On being lukewarm (Rev 3:16): The greatest danger to Christianity is, I contend, not heresies, heterodoxies, not atheists, not profane secularism – no, but the kind of orthodoxy which is cordial drivel, mediocrity served up sweet. There is nothing that so insidiously displaces the majestic as cordiality. Perpetually polite, so small, so nice, tampering and meddling and tampering some more – the result is that majesty is completely defrauded – of course, only a little bit. And right here is the danger, for the infinite is more disposed to a violent attack than to becoming a little bit degraded – amid smiling, Christian politeness. And yet this politeness is what our Christianity amounts to. But the very essence of Christianity is utterly opposed to this mediocrity, in which it does not so much die as dwindle away

On the Spirit (a la Jn 5:30, 15:5; Gal 3:2-3): Such self-knowledge we are referring to is really not complicated. But is one not able, then, to overcome oneself by oneself? How can I be stronger than myself? When we speak of overcoming oneself by oneself, we really mean something external, so that the struggle is unequal.

We should not, then, speak about one’s coming into debt by receiving love. No, it is the one who loves who is in debt. Because he is aware of being gripped by love, he perceives this as being in infinite debt.

On true/false repentance: Yes, in the temporal and social sense, repentance may come and go. But in the eternal sense, it is a quiet daily commitment before God. In the light of eternity, one’s guilt is never changed, even if a century passes by. Repentance, if it is forgotten, is nothing but immaturity. The longer and the more deeply one treasures it, however, the better it becomes.

All the objections to Christianity – what are they, after all, to the person who in truth is conscious of being a sinner and who has experienced belief in the forgiveness of sins and in this faith is saved from his sin? One conceivable objection might be: Yes, but is it not still possible for you to be saved in some other way? But how can one reply to this? One cannot. It is just like a person in love. If someone were to say: Yes, but you could perhaps have fallen in love with another – then he must answer: To this I cannot reply, for I know only one thing, that this is my beloved. As soon as the person who is in love tries to reply to this objection, he is by that very fact not a believer. It is claimed that arguments against Christianity arise from doubt. This is a complete misunderstanding. The arguments against Christianity arise out of rebellion, out of a reluctance to obey. The battle against objections is but shadow-boxing, because it is intellectual combat with doubt instead of ethical combat against mutiny.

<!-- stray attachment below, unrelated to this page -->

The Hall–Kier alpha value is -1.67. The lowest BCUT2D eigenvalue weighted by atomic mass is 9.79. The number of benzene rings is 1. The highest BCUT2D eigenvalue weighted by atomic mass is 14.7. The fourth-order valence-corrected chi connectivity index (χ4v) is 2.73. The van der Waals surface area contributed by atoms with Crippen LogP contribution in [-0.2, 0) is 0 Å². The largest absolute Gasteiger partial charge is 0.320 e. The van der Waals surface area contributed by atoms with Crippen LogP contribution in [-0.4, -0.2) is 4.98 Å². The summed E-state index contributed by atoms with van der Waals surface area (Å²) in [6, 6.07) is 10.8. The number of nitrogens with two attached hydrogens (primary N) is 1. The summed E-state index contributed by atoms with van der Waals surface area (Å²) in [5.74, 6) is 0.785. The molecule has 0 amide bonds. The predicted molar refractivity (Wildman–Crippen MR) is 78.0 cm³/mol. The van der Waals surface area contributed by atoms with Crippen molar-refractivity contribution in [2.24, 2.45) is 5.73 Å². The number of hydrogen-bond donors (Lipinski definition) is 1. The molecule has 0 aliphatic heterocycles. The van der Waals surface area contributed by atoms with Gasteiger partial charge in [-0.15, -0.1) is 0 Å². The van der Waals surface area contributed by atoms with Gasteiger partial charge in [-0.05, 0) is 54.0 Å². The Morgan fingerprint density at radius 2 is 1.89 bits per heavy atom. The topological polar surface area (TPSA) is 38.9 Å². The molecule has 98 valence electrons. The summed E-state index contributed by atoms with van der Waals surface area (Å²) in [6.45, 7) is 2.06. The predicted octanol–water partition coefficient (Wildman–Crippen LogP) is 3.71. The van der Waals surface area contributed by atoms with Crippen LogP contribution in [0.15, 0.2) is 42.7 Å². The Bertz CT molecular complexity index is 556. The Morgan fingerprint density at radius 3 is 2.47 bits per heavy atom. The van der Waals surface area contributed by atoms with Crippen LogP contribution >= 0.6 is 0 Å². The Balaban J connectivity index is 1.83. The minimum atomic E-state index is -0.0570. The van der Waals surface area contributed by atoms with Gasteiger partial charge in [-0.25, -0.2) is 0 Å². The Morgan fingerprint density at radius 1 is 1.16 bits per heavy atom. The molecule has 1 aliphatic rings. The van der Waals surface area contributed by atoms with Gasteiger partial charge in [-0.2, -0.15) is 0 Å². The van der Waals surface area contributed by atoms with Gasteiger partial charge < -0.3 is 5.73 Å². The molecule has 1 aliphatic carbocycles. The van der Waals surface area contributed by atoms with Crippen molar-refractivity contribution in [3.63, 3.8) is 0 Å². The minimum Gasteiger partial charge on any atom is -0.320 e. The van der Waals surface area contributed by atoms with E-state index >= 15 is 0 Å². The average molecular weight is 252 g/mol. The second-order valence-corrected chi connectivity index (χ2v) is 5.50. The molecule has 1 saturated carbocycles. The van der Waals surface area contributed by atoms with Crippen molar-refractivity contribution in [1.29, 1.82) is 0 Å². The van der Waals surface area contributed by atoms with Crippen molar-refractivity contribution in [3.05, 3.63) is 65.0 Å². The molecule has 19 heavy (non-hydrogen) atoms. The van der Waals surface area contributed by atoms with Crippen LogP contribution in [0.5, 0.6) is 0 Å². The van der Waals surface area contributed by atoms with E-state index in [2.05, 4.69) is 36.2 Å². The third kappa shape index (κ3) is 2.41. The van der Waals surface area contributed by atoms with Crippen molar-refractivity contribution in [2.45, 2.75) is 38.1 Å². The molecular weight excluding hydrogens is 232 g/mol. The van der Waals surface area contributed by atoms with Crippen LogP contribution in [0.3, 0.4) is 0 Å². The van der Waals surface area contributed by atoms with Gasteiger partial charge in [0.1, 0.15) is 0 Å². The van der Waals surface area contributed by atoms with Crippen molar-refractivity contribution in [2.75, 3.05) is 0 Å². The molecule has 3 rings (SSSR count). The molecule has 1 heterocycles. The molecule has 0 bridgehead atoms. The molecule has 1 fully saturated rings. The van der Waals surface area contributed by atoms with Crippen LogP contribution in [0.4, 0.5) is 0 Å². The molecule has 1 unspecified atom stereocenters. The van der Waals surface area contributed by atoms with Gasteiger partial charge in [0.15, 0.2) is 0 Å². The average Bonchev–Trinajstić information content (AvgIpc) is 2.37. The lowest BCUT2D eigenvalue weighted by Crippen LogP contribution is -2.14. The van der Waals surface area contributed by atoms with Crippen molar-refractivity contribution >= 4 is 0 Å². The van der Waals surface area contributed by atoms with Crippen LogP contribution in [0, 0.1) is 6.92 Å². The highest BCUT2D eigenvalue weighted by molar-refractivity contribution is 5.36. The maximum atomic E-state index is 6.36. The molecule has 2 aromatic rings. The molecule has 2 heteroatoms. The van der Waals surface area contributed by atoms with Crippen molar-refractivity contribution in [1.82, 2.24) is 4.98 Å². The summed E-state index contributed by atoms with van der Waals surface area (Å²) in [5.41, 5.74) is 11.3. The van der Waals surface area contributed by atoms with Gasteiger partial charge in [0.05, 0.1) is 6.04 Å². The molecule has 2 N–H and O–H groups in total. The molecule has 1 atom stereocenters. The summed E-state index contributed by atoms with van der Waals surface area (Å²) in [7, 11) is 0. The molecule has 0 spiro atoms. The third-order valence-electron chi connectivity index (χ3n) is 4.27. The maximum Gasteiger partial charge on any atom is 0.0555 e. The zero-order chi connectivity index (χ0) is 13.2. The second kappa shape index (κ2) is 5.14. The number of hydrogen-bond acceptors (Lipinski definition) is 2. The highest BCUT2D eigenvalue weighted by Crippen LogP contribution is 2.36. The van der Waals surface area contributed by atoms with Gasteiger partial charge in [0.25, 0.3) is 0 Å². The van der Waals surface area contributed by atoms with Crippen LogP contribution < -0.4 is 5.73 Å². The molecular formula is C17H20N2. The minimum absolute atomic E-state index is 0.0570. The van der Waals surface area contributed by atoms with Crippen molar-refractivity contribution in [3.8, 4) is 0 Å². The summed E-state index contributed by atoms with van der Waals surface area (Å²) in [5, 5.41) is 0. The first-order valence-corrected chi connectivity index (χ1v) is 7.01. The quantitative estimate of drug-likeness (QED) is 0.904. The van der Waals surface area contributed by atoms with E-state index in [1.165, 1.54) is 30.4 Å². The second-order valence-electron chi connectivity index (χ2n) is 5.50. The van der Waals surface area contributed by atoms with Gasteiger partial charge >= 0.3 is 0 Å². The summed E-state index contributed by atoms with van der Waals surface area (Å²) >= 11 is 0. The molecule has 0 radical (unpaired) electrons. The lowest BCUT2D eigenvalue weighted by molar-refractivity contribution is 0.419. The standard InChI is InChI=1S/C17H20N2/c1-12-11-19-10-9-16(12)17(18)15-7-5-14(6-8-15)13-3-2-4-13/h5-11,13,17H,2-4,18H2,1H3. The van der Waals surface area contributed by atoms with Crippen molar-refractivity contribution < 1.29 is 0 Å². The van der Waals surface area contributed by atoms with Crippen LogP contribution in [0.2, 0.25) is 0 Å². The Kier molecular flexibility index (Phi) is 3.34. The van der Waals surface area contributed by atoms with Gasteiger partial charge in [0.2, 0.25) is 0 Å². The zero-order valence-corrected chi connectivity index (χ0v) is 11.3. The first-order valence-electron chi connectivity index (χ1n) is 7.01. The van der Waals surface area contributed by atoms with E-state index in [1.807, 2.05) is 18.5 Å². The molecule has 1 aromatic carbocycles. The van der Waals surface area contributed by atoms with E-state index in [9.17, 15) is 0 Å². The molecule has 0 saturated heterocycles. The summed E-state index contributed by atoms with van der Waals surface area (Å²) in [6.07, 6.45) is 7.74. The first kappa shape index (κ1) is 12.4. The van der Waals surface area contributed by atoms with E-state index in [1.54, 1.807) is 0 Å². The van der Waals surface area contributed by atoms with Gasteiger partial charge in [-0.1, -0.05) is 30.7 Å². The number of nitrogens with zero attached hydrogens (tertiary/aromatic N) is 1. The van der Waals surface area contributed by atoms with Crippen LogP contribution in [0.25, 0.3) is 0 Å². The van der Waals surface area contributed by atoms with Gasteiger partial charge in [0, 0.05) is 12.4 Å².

The true Christian is one who becomes a sacrifice in order to call attention to the truth that Christ is the only true sacrifice.

On God’s word: My listener, how highly do you value God’s Word? Imagine a lover who has received a letter from his beloved. I assume that God’s Word is just as precious to you as this letter is to the lover. I assume that you read and think you ought to read God’s Word in the same way the lover reads this letter…If there are obscure passages but also clearly expressed wishes, he would say, “I must immediately comply with the wish – then I will see about the obscure parts.

On followers of Jesus: He never asks for admirers, worshippers, or adherents. No, he calls disciples. It is not adherents of a teaching but followers of a life Christ is looking for… A follower is or strives to be what he admires. An admirer, however, keeps himself personally detached. He fails to see that what is admired involves a claim upon him, and thus he fails to be or strive to be what he admires.

On forgiveness: Is it not pure conceit to believe in your own forgiveness when you will not forgive others? If we fail to understand that forgiveness is also a burden that must be carried, even though a light burden, we take forgiveness in vain. Forgiveness is never earned – it is not that heavy. But neither is it to be taken in vain, for it is not that light either. Forgiveness is not to be paid for – for it is not that costly and it cannot be paid for. But neither is it to be treated as nothing; it is bought at too high a price for that.

On grace: That Jesus Christ died for my sins certainly shows how great his grace is, but it also shows how great my sins are.